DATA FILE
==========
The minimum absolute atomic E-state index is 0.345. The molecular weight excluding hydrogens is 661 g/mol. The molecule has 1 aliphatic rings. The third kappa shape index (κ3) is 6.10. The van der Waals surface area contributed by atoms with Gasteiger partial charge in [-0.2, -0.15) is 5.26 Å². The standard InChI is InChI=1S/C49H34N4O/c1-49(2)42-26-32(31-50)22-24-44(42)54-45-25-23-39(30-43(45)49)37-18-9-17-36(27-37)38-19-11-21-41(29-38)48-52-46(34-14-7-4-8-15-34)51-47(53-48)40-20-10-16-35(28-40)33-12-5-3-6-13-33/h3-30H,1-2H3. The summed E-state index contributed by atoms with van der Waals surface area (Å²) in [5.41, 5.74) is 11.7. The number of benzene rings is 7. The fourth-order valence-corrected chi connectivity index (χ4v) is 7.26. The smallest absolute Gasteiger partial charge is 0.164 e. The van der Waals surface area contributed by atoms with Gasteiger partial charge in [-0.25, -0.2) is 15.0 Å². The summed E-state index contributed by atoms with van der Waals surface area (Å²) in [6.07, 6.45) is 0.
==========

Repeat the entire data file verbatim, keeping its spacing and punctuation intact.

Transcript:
The minimum absolute atomic E-state index is 0.345. The molecular weight excluding hydrogens is 661 g/mol. The molecule has 1 aliphatic rings. The third kappa shape index (κ3) is 6.10. The van der Waals surface area contributed by atoms with Gasteiger partial charge in [-0.2, -0.15) is 5.26 Å². The standard InChI is InChI=1S/C49H34N4O/c1-49(2)42-26-32(31-50)22-24-44(42)54-45-25-23-39(30-43(45)49)37-18-9-17-36(27-37)38-19-11-21-41(29-38)48-52-46(34-14-7-4-8-15-34)51-47(53-48)40-20-10-16-35(28-40)33-12-5-3-6-13-33/h3-30H,1-2H3. The summed E-state index contributed by atoms with van der Waals surface area (Å²) in [5.41, 5.74) is 11.7. The number of benzene rings is 7. The fourth-order valence-corrected chi connectivity index (χ4v) is 7.26. The smallest absolute Gasteiger partial charge is 0.164 e. The van der Waals surface area contributed by atoms with Gasteiger partial charge in [-0.25, -0.2) is 15.0 Å². The summed E-state index contributed by atoms with van der Waals surface area (Å²) in [6.07, 6.45) is 0.